- In its latest R&D collaboration, Eli Lilly is using a precision drugmaker's technology to discover and advance RNA-based medicines.
- Announced Monday, the deal between Lilly and Avidity Biosciences aims to find treatments for immunological diseases and other "select" indications by deploying the latter company's antibody oligonucleotide conjugate platform — which, as its name suggests, combines monoclonal antibodies with oligonucleotide-based therapies.
- Lilly is investing $15 million in its new partner in addition to a $20 million upfront payment. Avidity could take home around $405 million in milestone payments per development target, as well as tiered royalties in the mid-single to low-double digit range should any product resulting from the collaboration make it to market.
Pharmas under stress often try to quickly beef up their pipelines. That's been the case with Lilly, particularly in the area of cancer. The company in January agreed to buy Loxo Oncology for $8 billion, a deal that came less than a year after its $1.6 billion acquisition of Armo BioSciences, an immuno-oncology biotech.
Immunology has also become a priority for Lilly, fueled by the market performance of Taltz (ixekizumab), an anti-inflammation agent that ticked close to blockbuster status in 2018.
"You'd have to expect that we will continue to be looking in oncology and immunology ... two areas where there's just a lot of opportunity," Joshua Smiley, Lilly's chief financial officer, said on an earnings call in early February.
Its latest deal suggests that Lilly sees RNA-focused technology as a viable method for treating immunology indications. In a statement, the big pharma said Avidity's platform could "potentially overcome barriers to the delivery of oligonucleotides and target genetic drivers of disease."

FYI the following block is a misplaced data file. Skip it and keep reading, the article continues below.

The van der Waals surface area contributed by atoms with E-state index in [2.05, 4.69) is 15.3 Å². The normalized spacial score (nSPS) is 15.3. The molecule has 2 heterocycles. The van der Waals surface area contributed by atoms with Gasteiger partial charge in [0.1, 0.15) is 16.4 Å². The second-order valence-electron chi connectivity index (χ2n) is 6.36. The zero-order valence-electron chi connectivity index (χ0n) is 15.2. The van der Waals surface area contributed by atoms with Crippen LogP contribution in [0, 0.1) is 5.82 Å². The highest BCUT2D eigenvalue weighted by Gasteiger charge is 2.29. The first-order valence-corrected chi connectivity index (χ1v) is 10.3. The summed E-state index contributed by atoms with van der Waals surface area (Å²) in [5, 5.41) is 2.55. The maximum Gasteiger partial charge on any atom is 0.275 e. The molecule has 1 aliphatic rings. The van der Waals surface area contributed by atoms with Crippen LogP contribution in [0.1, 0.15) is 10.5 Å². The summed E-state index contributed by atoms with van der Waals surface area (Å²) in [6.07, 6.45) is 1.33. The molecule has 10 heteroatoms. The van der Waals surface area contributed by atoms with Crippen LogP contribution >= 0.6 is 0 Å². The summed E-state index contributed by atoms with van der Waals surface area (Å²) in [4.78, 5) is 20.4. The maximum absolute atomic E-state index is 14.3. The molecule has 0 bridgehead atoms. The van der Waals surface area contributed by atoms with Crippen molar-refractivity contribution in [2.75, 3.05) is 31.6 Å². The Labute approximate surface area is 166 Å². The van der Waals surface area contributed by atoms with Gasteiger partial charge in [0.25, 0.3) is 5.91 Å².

"Their expertise in studying the combination of monoclonal antibodies and oligonucleotide-based therapies represent a promising avenue of research toward development of new RNA-based medicines," said Andrew Adams, chief scientific officer for RNA therapeutics at Lilly, in the April 22 statement.
Avidity, however, isn't Lilly's first foray into RNA therapeutics. The company recently teamed up with Dicerna Pharmaceuticals to use its RNA interference technology to discover new treatments for cardio-metabolic disease, neurodegeneration and pain.
It's a technology that has captured the interest of other drugmakers as well. Earlier this month, for example, Regeneron inked a broad R&D deal with Alnylam Pharmaceuticals — owner of the first U.S. approval of an RNA interference therapeutic — to pursue a similar approach to Lilly's with Avidity.
That collaboration envisions pairing Regeneron's well-known expertise in antibodies with Alnylam's RNAi work to go after targets unreachable by antibodies alone.
Elsewhere, Roche last summer put more than $1 billion on the line for access to PureTech Health's milk-derived exosome platform, which the Swiss pharma believes may allow gene-regulating drugs to be administered orally rather than by injection.
Biogen has also inked a billion-dollar R&D deal with Ionis Pharmaceuticals for the development of antisense drug compounds.
For Lilly, deals such as those with Loxo, Dicerna and now Avidity come as the pharma faces pressures in its more established therapeutic areas.
Revenues from Lilly's neuroscience and cardiovascular portfolios have been on the decline over the last few years as key products lost patent protection. And while still growing, the company's flagship endocrinology business isn't immune to the pricing pressures bearing down on the diabetes drug market.